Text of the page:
Introversion, it seems, is having a moment
I actually didn’t realize “introversion” was being discussed so extensively and gaining so much “popularity” until an extrovert I know suddenly tweeted: “all this noise about introverts!! extroverts are cool too, okay??” And I was like, “uh. they always were(?)” (#allvertsmatter?) Some more than others, apparently, but still.
Susan Cain’s book “Quiet: The Power of Introverts in a World That Can’t Stop Talking” came out six years ago, and we’re still talking about it. (Which — lol — ya know… is ironic…but that aside.)
And yeah, it’s good we are — discussions around classrooms and workplaces, in particular, are worth having. Introverts work differently. They learn differently. They energize differently. They consume and process information, and then make decisions, all differently.
And, of course, having “down time” is a great thing in life — as much for introverts as it probably is for anyone who’s balanced and healthy.
But as an introvert, I think I also speak for introverts when I point out what may be obvious to everyone but me:
All introverts need to “externalize” things, too.
For lack of a better term, we all need to “extrovert.”
Just like all extroverts sometimes need introspection and down time.
But “extroversion” doesn’t always mean “talking.”
And even if we don’t all crave “socialization” or “conversation” (and not all of us do, to the same extent that some may), we all have a natural urge to get out of our heads and put things out into the world. And, if we don’t, we get very unhappy — and then start to “extrovert” or “act out” in other, unhealthy ways.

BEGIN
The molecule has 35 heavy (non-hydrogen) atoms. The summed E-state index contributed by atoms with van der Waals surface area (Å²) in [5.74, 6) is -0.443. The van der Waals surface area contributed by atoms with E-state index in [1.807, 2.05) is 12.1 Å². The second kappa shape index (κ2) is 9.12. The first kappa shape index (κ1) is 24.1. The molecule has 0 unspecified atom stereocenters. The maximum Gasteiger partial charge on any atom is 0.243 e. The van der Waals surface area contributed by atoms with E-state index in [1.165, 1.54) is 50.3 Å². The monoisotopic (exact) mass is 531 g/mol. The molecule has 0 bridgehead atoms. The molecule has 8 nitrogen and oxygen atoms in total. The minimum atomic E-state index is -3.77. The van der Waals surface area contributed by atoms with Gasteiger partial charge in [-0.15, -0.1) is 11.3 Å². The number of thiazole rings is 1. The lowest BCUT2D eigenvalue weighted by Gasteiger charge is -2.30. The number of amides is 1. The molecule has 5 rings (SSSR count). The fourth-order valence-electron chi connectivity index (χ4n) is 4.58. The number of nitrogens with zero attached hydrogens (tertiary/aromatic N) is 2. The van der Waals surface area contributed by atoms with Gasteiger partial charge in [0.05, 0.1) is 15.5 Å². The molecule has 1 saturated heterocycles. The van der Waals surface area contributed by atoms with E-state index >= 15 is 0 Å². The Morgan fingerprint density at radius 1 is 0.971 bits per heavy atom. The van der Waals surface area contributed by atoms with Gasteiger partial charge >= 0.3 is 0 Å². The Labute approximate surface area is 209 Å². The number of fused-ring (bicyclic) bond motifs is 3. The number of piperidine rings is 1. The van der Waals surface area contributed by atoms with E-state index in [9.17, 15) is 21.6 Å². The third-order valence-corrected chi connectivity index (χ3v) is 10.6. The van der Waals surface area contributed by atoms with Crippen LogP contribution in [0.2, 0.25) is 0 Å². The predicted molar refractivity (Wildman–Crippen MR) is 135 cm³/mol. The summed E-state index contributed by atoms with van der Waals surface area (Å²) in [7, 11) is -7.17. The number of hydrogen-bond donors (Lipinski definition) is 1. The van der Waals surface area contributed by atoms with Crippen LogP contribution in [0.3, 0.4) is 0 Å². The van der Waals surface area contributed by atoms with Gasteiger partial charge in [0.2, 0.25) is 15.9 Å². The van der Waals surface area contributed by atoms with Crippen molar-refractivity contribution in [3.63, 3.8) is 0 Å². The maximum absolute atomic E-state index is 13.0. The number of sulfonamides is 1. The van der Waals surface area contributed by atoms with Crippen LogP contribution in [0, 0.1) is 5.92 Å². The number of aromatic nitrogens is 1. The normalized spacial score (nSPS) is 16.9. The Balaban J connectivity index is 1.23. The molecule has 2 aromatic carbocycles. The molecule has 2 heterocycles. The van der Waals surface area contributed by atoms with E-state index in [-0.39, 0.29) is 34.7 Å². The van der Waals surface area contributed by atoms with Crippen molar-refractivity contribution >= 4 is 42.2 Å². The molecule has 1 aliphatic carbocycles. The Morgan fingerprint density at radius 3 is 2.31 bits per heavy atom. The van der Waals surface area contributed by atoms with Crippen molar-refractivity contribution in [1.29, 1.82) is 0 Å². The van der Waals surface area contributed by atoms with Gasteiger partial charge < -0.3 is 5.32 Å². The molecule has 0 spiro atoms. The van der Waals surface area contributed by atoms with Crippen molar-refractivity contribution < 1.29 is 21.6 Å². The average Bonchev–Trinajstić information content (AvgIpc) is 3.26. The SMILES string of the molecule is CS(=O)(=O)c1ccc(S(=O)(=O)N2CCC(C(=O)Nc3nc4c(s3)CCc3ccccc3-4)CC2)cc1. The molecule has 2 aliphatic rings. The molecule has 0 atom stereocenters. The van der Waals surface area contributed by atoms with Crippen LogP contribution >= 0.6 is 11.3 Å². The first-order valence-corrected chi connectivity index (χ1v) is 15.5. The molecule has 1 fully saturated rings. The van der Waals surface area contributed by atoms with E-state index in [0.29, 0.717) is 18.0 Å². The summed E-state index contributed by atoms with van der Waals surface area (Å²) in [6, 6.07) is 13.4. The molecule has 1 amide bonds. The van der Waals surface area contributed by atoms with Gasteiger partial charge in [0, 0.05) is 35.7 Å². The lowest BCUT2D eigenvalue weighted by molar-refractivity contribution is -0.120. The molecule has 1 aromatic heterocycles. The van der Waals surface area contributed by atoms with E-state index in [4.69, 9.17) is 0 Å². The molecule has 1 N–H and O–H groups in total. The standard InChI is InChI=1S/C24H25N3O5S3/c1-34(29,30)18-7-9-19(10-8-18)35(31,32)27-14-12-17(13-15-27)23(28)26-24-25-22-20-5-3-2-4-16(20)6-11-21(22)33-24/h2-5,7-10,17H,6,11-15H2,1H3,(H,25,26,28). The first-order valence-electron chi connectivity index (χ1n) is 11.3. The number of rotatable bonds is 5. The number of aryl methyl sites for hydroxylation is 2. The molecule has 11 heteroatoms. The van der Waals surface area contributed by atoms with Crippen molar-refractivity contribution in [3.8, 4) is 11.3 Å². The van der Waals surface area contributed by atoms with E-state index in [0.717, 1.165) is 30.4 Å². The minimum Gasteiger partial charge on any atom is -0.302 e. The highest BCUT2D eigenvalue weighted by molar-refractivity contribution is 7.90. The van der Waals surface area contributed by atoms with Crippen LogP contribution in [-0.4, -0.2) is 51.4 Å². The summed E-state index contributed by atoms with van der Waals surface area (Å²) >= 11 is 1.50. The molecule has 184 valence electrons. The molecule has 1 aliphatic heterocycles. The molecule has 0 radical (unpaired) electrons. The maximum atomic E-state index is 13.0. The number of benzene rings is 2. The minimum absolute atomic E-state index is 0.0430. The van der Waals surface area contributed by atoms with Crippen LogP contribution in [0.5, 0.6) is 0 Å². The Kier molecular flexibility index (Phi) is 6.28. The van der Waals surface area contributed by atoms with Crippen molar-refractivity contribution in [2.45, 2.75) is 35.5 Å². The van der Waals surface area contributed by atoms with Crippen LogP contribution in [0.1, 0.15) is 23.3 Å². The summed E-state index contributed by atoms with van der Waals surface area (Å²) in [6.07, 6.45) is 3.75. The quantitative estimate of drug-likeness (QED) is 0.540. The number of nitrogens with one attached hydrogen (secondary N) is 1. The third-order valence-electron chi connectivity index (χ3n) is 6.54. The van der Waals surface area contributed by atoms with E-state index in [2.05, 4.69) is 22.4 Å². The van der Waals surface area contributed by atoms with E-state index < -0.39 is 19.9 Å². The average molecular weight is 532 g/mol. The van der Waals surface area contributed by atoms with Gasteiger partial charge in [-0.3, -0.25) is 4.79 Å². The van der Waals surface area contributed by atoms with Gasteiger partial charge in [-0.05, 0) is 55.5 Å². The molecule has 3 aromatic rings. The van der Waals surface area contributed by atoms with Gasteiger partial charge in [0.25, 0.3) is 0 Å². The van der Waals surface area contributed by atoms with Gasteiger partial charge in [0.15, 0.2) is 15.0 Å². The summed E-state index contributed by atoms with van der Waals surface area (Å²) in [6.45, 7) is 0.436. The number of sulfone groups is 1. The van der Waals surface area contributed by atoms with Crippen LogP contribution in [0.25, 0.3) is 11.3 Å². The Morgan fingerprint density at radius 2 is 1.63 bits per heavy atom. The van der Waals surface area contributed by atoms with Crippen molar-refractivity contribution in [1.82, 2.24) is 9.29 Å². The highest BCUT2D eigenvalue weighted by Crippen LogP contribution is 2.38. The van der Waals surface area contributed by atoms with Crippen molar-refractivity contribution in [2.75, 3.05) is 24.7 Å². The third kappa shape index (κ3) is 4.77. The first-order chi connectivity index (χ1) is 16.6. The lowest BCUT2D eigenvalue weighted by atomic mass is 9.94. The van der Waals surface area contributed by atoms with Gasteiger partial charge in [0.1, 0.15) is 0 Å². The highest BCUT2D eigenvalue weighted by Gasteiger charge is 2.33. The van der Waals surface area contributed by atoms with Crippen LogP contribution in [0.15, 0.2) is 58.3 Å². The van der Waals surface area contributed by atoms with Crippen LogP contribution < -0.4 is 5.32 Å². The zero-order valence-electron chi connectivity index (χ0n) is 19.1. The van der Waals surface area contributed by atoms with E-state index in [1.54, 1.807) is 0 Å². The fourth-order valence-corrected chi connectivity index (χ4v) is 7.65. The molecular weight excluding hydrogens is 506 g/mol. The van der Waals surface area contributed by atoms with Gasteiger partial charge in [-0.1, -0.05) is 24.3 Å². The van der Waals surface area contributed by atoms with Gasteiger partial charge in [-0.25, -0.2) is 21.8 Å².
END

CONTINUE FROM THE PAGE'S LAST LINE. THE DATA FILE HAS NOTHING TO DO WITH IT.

But that “externalization” doesn’t always look the same — and it certainly doesn’t always look like “conversing with others.” We’ll get to that.
We get stuck in our heads
When we have too much down time, we start to spiral, cycle, internally loop. I describe the feeling as “falling backwards indefinitely,” a mental or psychological sensation almost like the drunken “spins.”
And the worst part about this is: we don’t always know at the time
We know it’s “uneasy,” but we’ve also mostly lost touch.
Very often, in the moment, it feels “good” — in the same way drinking or binge eating or any other indulgence often feels “good” while you’re doing it. It’s only the next day or next week, looking back, that you’re like “ugh, not your best moment, sister.”
We get lost
We forget. We give in to the sensations — fall back instead of forward; into ourselves instead of out — and we succumb to the “gentle wash cycle” that, over time, leaves us ragged and strung out, dripping and undone, turned inside over and over until we’ve lost sense of how to stand outside of ourselves.
The solution isn’t more “down time”
It’s getting out. (Of our heads, that is.) It’s engaging with the external world.
Stop the spin cycle, grab hold of a door frame or something, and get out.
Not all introverts are created equal
And not all of us need the same “externalization.”
Here are four types of introverts
And if you are one, then one or two of these “introvert truths” will resonate with you — as will the tough love message around what you need.
- You clarify. You yearn for certainty and understanding, and sometimes unknowns and change can threaten that. I get it. But definitions can’t just float around in your head. We also need to tether them to the real world.
- You think. You yearn for internalized logic, and sometimes people just don’t get it. Okay, fine. But logic can never amount to anything inside your head — it’s not going anywhere. On the contrary, it’s destructive, stripping more down than it actually builds. The answers you want aren’t there — they’re in experimenting and playing with the real world — throwing things against the wall to see what sticks.
- You abstract. You yearn for insight, and sometimes it’s just “the real world” that you fight — being “in it” vs. being pulled back and away; what’s actually “real” vs what “matters.” I get it. But these thoughts are nothing more than “nothing” in your head.